Julia Walton is the author of the award-winning book Words on Bathroom Walls. This year, Words on Bathroom Walls was even made into a movie. See a clip from the movie here. Julia’s newest book is called Just Our Luck. Here, Julia spoke with YEM about the impact her books have made on readers everywhere.
Young Entertainment Mag: Where did your inspiration for Words on Bathroom Walls come from? Why did you decide to write a story about mental illness?
Julia Walton: I was trapped in a job I hated. Frustrated. Angry. Hopeless. Then the whole first chapter poured out of me while I was supposed to be checking insurance policies in my cubicle. I fell so hard into Adam’s voice that I didn’t even understand what I was writing until I’d finished the first chapter. Then I sat back and realized that this was a character with schizophrenia. And that’s where my research began.
I don’t think it was a conscious decision. It just happened this way.
YEM: What kind of research did you do to represent Adam’s schizophrenia as accurately as possible?
Julia: I read about all of the drugs currently being prescribed to treat schizophrenia and used that information to create my fictitious drug ToZaPrex. I read articles online about treatment, handbooks for people wanting to help friends and family with the illness, and articles written by people living with schizophrenia. One of my beta readers had direct personal experience and was able to offer guidance on Adam’s hallucinations.
I also spoke to doctors regarding the clinical trial procedure Adam underwent to make sure the process was close to what someone might expect from an actual clinical trial.
YEM: Words on Bathroom Walls is also funny in many scenes. Do you find humor to be important when facing adversity?
Julia: Sometimes I think humor is the only thing that keeps us going when everything seems hopeless. If you can’t laugh, even a little, then what’s the point of any of this?
YEM: What does it mean to have your book be translated to film?
Julia: I still don’t fully believe this happened. The fact that a group of talented people (director, screenwriter, actors, crew, everyone) took my story and turned it into a visual experience in actual movie theaters is amazing. It’s like something out of someone else’s life.
I had a T-shirt made through an Etsy shop with the movie poster on it and some day when I have an actual office I’m going to hang the movie poster on the wall.
It means a ton.
There are a lot of superb books that don’t get a movie when they should. I am grateful every single day for this experience.
YEM: Why do you think stories featuring mental health are important in YA novels?
Julia: Every story told is an opportunity to learn more about all the invisible things people carry with them on a daily basis.
It chips away at the stigma surrounding mental illness. People will stop looking at it with fear, and are more likely to reach for empathy.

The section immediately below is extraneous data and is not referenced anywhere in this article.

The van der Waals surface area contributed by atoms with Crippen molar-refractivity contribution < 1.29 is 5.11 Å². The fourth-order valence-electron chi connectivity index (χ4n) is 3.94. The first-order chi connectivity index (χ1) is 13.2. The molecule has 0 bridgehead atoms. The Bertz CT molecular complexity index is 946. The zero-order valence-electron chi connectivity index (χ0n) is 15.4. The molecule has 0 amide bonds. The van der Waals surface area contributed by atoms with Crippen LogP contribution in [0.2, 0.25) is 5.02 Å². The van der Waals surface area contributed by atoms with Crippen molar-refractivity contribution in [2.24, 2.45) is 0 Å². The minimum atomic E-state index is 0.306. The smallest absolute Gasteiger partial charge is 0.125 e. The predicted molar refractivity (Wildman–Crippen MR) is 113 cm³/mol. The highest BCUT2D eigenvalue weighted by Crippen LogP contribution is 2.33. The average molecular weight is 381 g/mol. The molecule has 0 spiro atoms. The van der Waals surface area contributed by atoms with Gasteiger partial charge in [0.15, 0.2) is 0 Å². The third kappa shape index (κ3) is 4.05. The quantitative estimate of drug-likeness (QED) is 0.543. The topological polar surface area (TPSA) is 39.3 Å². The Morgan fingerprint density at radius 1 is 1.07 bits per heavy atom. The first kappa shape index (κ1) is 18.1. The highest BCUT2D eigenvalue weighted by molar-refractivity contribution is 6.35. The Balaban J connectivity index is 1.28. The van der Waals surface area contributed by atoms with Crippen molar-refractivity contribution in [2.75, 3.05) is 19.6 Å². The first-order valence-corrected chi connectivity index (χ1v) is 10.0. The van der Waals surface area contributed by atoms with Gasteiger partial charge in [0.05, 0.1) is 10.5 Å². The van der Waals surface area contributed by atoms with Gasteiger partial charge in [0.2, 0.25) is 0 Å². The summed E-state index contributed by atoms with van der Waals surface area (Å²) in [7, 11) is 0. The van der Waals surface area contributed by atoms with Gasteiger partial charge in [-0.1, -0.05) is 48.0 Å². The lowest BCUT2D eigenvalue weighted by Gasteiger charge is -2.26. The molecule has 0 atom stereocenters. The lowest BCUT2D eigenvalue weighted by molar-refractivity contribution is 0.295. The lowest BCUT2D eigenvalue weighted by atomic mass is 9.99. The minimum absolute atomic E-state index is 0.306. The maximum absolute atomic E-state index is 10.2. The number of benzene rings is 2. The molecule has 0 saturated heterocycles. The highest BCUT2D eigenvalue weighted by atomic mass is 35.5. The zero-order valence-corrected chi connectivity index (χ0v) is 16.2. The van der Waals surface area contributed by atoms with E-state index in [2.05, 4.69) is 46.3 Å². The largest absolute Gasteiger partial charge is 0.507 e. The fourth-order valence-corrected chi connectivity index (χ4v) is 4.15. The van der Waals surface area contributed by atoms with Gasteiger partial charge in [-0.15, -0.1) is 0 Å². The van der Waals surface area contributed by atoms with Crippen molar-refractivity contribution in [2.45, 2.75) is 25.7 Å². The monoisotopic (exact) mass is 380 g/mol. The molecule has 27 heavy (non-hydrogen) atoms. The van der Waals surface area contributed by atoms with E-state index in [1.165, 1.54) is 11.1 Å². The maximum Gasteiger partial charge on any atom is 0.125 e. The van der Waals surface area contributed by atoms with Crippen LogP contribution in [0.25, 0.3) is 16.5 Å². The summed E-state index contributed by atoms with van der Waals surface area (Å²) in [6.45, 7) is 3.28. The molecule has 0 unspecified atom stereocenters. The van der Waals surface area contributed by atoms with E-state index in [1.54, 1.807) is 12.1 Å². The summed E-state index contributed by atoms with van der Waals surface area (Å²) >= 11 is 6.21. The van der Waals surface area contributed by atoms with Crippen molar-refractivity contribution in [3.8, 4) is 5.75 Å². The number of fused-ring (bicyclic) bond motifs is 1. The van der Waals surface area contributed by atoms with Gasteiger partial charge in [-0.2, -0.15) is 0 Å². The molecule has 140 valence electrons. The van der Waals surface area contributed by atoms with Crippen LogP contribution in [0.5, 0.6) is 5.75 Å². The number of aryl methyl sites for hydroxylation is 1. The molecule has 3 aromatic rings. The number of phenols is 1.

YEM: What is your new book, Just Our Luck, about?
Julia: It’s about a Greek teenager with anxiety (Leo Ermou) whose dad signs him up for a military style self-defense class after he gets into a fight at school. He ends up getting blackmailed by the girl at the front desk ( Evey Paros) when she offers to put him into Hot Yoga teacher training (without telling his Dad) in exchange for some help getting back at her ex-boyfriend. Leo knits, loves photography, and is just trying to find a way to get through school and get through to his dad.
YEM: Have you experienced your own struggles with mental health? How has that influenced your writing?
Julia: Just Our Luck is an homage to my anxiety. I wrote it as a way of telling my high school self that I’d figure things out eventually. There are also a lot of Greek anecdotes, some yoga memories, and a few things I didn’t realize I was still holding onto…like fear of what other people think.
Writing has definitely been a coping mechanism for me as well. Sometimes I don’t know what I’m feeling until I write about it. Once I see it on paper I can figure out how to untangle the thoughts I don’t understand. Then I can see the story unfold.
YEM: What would you want your readers to take away from your books?
Julia: I want my books to make readers feel less alone.
Connecting with characters in books has always been a comfort to me so being able to offer that comfort to someone else is a privilege.
YEM: What literary inspirations helped you develop your writing style?
Julia: I think a lot of the stories I read as a kid really shaped me as a person and as a writer. The Chronicles of Narnia by C.S. Lewis. Everything by Roald Dahl, Tamora Pierce, Judy Blume, and Bruce Coville.
Jeremy Thatcher Dragon Hatcher by Bruce Coville is one of my all-time favorites that I still think about. It is exceptional and not just because I adore dragons. I loved his alien series too.
And Are you there God? It’s me Margaret has a special place in my heart forever.